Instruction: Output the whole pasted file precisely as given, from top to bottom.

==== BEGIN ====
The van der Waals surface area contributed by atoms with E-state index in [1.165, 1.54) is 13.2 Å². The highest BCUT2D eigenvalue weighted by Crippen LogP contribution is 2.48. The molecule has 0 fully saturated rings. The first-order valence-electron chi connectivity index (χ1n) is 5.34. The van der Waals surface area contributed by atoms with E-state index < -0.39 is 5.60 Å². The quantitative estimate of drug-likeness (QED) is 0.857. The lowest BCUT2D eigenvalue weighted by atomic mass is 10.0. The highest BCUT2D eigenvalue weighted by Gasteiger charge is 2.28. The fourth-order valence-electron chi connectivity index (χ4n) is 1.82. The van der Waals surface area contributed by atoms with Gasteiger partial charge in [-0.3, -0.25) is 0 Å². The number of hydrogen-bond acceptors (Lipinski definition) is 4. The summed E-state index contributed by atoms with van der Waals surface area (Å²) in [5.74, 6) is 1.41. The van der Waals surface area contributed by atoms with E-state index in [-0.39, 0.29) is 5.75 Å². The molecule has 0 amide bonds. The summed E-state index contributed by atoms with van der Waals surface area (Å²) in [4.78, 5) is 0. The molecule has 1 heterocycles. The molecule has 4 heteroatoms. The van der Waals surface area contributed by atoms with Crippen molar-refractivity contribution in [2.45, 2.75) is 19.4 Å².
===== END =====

The van der Waals surface area contributed by atoms with E-state index in [1.165, 1.54) is 13.2 Å². The highest BCUT2D eigenvalue weighted by Crippen LogP contribution is 2.48. The molecule has 0 fully saturated rings. The first-order valence-electron chi connectivity index (χ1n) is 5.34. The van der Waals surface area contributed by atoms with E-state index < -0.39 is 5.60 Å². The quantitative estimate of drug-likeness (QED) is 0.857. The lowest BCUT2D eigenvalue weighted by atomic mass is 10.0. The highest BCUT2D eigenvalue weighted by Gasteiger charge is 2.28. The fourth-order valence-electron chi connectivity index (χ4n) is 1.82. The van der Waals surface area contributed by atoms with Gasteiger partial charge in [-0.3, -0.25) is 0 Å². The number of hydrogen-bond acceptors (Lipinski definition) is 4. The summed E-state index contributed by atoms with van der Waals surface area (Å²) in [5.74, 6) is 1.41. The van der Waals surface area contributed by atoms with E-state index in [-0.39, 0.29) is 5.75 Å². The molecule has 0 amide bonds. The summed E-state index contributed by atoms with van der Waals surface area (Å²) in [4.78, 5) is 0. The molecule has 1 heterocycles. The molecule has 4 heteroatoms. The van der Waals surface area contributed by atoms with Crippen molar-refractivity contribution in [2.45, 2.75) is 19.4 Å².